const SEPARATOR = ',';
function serializeItems(items, config, indentation, depth, refs, printer) {
  if (items.length === 0) {
    return '';
  }
  const indentationItems = indentation + config.indent;
  return (
    config.spacingOuter +
    items
      .map(
        item =>
          indentationItems +
          printer(item, config, indentationItems, depth, refs), // callback
      )
      .join(SEPARATOR + config.spacingInner) +
    (config.min ? '' : SEPARATOR) + // following the last item
    config.spacingOuter +
    indentation
  );
}

const plugin = {
  test(val) {
    return Array.isArray(val);
  },
  serialize(array, config, indentation, depth, refs, printer) {
    const name = array.constructor.name;
    return ++depth > config.maxDepth
      ? `[${name}]`
      : `${config.min ? '' : `${name} `}[${serializeItems(
          array,
          config,
          indentation,
          depth,
          refs,
          printer,
        )}]`;
  },
};
const val = {
  filter: 'completed',
  items: [
    {
      text: 'Write test',
      completed: true,
    },
    {
      text: 'Write serialize',
      completed: true,
    },
  ],
};
console.log(
  prettyFormat(val, {
    plugins: [plugin],
  }),
);
/*
Object {
  "filter": "completed",
  "items": Array [
    Object {
      "completed": true,
      "text": "Write test",
    },
    Object {
      "completed": true,
      "text": "Write serialize",
    },
  ],
}
*/
console.log(
  prettyFormat(val, {
    indent: 4,
    plugins: [plugin],
  }),
);
/*
Object {
    "filter": "completed",
    "items": Array [
        Object {
            "completed": true,
            "text": "Write test",
        },
        Object {
            "completed": true,
            "text": "Write serialize",
        },
    ],
}
*/
console.log(
  prettyFormat(val, {
    maxDepth: 1,
    plugins: [plugin],
  }),
);
/*
Object {
  "filter": "completed",
  "items": [Array],
}
*/
console.log(
  prettyFormat(val, {
    min: true,
    plugins: [plugin],
  }),
);
/*
{"filter": "completed", "items": [{"completed": true, "text": "Write test"}, {"completed": true, "text": "Write serialize"}]}
*/

print

The original interface is adequate for plugins:

  • that do not depend on options other than highlight or min
  • that do not depend on depth or refs in recursive traversal, and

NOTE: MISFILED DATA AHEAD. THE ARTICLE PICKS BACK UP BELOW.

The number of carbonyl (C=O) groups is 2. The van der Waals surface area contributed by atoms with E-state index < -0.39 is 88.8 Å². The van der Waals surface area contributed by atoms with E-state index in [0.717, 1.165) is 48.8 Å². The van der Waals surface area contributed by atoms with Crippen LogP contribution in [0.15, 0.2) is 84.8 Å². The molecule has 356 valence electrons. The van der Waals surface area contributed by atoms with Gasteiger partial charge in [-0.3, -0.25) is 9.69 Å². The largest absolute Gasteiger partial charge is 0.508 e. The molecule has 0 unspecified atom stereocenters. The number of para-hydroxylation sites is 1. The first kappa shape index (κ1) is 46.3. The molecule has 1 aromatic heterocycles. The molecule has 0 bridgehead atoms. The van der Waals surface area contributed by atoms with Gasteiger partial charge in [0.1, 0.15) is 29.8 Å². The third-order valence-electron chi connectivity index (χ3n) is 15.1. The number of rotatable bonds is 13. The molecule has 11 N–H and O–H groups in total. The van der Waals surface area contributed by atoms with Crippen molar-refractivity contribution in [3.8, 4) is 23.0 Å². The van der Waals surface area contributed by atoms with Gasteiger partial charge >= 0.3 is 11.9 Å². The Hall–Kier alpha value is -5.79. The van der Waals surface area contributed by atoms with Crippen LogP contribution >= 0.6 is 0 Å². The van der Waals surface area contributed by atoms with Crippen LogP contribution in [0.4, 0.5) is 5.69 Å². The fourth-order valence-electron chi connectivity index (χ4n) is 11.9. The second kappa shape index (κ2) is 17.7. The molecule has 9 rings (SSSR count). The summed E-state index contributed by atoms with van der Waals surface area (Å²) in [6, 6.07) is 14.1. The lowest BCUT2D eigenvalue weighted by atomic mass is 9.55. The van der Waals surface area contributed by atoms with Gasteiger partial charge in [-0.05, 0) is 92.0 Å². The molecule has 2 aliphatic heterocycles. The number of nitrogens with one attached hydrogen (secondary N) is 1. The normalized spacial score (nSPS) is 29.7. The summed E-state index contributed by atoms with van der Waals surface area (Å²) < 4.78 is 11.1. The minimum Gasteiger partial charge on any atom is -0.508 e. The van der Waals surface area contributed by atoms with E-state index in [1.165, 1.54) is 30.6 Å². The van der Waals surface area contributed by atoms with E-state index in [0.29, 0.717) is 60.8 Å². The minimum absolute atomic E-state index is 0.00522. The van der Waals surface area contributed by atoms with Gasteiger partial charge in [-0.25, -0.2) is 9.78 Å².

• if values either
    • do not require indentation, or
    • do not occur as children of JavaScript data structures (for example, array)

Write print to return a string, given the arguments:

  • val which “passed the test”
  • current printer(valChild) callback function: serialize children
  • current indenter(lines) callback function: indent lines at the next level
  • unchanging config object: derived from options
  • unchanging colors object: derived from options

The 3 properties of config are min in options and:

  • spacing and edgeSpacing are newline if min is false
  • spacing is space and edgeSpacing is empty string if min is true

Each property of colors corresponds to a property of theme in options:

  • the key is the same (for example, tag)
  • the value in colors is a object with open and close properties whose values are escape codes from ansi-styles for the color value in theme (for example, 'cyan')

Example of print and test

This plugin prints functions with the number of named arguments excluding rest argument.

const plugin = {
  print(val) {
    return `[Function ${val.name || 'anonymous'} ${val.length}]`;
  },
  test(val) {
    return typeof val === 'function';
  },
};
const val = {
  onClick(event) {},
  render() {},
};

prettyFormat(val, {
  plugins: [plugin],
});
/*
Object {
  "onClick": [Function onClick 1],
  "render": [Function render 0],
}
*/

prettyFormat(val);
/*
Object {
  "onClick": [Function onClick],
  "render": [Function render],
}
*/

This plugin ignores the printFunctionName option. That limitation of the original print interface is a reason to use the improved serialize interface, described above.

prettyFormat(val, {
  plugins: [pluginOld],
  printFunctionName: false,
});
/*
Object {
  "onClick": [Function onClick 1],
  "render": [Function render 0],
}
*/

prettyFormat(val, {
  printFunctionName: false,
});
/*
Object {
  "onClick": [Function],
  "render": [Function],
}
*/

FAQs

Package last updated on 12 May 2024